The overview of the proposed model is shown in Figure 2. In the proposed approach, given previous RNN hidden states , our proposed attention basically attend on its row vectors. The attention weights on the rows select the variables that are helpful for forecasting. Since the context vector is now the weighted sum of the row vectors containing the information across multiple time steps, it captures the temporal information.
4.1 Problem Formulation
In MTS forecasting task, given an MTS, , where represents the observed value at time , the task is to predict the value of , where is a fixed horizon with respect to different tasks. We denote the corresponding prediction as , and the groundtruth value as . Moreover, for some tasks, we only use to predict , where is the window size.
4.2 Temporal Pattern Detection by CNN
Motivated by the huge success of CNN and its ability to capture different important patterns of signals, we further introduce CNN to enhance the learning ability of the model and apply CNN filters on row vectors of . Specifically, we have filters , where is the maximum length we want to pay attention to. When unspecified, we assume . After convolutional operations, we will have where represents the convolutional value of the th row vector and the th filter. Formally, this operation is given by the following equations:
(10) 
4.3 Proposed Attention
We calculate as a weighted sum of row vectors of . The scoring function to evaluate the relevance is defined as below.
(11) 
where is the th row of , and . The attention weight is obtained as below:
(12) 
Note that we use sigmoid activation function instead of softmax since we expect there is more than one variable useful for forecasting.
At the end, the row vectors of are weighted by to obtain the context vector ,
(13) 
Then we integrate and to make the final prediction:
(14) 
(15) 
where , , , , and and .
5 Experiments and Analysis
In this section, we first describe the datasets that we will conduct our experiments on. Next, we show our experimental results and visualization of prediction against LSTNet. Then, ablation study is discussed. Finally, we analyze how the CNN filters act like the bases in DFT.
5.1 Datasets
To test the effectiveness and generalization of our attention mechanism, we use two datasets that are dissimilar: typical MTS datasets, and polyphonic music datasets.
The typical MTS datasets are published by LSTNet, and there are four datasets:

SolarEnergy^{3}^{3}3http://www.nrel.gov/grid/solarpowerdata.html: the solar power production data from photovoltaic plants in Alabama State in 2006.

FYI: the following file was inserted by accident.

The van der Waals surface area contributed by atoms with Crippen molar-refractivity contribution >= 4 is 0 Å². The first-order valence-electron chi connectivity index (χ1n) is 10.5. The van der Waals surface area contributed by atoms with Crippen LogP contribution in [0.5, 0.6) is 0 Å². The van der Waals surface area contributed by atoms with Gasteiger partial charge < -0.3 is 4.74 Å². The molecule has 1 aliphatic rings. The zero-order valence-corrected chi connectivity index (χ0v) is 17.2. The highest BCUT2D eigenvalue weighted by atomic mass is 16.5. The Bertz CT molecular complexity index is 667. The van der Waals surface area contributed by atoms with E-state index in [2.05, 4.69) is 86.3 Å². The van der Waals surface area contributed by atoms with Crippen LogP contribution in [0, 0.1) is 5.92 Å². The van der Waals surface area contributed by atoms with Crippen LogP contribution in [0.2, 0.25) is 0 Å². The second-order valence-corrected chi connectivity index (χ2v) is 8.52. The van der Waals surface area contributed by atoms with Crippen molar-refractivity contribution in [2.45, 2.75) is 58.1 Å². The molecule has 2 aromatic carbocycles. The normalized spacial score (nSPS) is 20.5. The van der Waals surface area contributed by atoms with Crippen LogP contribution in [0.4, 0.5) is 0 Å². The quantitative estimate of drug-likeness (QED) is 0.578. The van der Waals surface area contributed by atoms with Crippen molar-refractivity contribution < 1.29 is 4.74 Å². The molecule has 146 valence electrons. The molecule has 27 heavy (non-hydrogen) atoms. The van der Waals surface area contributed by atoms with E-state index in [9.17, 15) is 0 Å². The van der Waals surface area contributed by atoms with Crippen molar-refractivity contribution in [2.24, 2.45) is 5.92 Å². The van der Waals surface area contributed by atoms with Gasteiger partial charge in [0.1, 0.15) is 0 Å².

Traffic^{4}^{4}4http://pems.dot.ca.gov: two years (20152016) of data provided by the California Department of Transportation that describes the road occupancy rate (between 0 and 1) on San Francisco Bay area freeways.

Electricity^{5}^{5}5https://archive.ics.uci.edu/ml/datasets/ElectricityLoadDiagrams20112014: a collection of electricity consumption of 321 clients in kWh.

Exchange Rate: the exchange rates of eight foreign countries (Australia, British, Canada, China, Japan, New Zealand, Singapore and Switzerland) from 1990 to 2016.
These datasets are realworld data that contains both linear and nonlinear interdependencies. Moreover, three out of the four datasets, namely SolarEnergy, Traffic and Electricity, exhibit strong periodic patterns, which indicate the daily or weekly routines of human activities. According to the authors of LSTNet, all datasets have been split into training (), validation (), and testing set () in chronological order.
On the other hand, the polyphonic music datasets, which are introduced in the following list, are much complicated in a sense that no apparent linearity or repetitive patterns exist:

MuseData [Nicolas BoulangerLewandowski and Vincent2012]: a collection of music pieces from various classical music composers in MIDI format.

LPD5Cleansed [HaoWen Dong and Yang2018, Raffel2016]: multitrack pianorolls that contains drums, piano, guitar, bass, and strings.
To train models on these datasets, we consider each played note as 1 and 0 otherwise, and set one beat as one time step as shown in Table 1. Given played notes of 4 bars consisting of 16 beats, the task is to predict each pitch at the next time step is played or not. For training, validation, and testing sets, we follow the original separation of MuseData, which is divided into 524 training pieces, 135 validation pieces, and 124 testing pieces. On the other hand, LPD5Cleansed is not split by previous works [HaoWen Dong and Yang2018, Raffel2016] so we randomly split it into training (), validation (), and testing () sets.
The statistics of both typical MTS datasets and polyphonic music datasets are summarized in Table 1.
Dataset  

SolarEnergy  52,560  137  10 minutes 
Traffic  17,544  862  1 hour 
Electricity  26,304  321  1 hour 
Exchange Rate  7,588  8  1 day 
MuseData  216 102,552  128  1 beat 
LPD5Cleansed  1,072 1,917,952  128  1 beat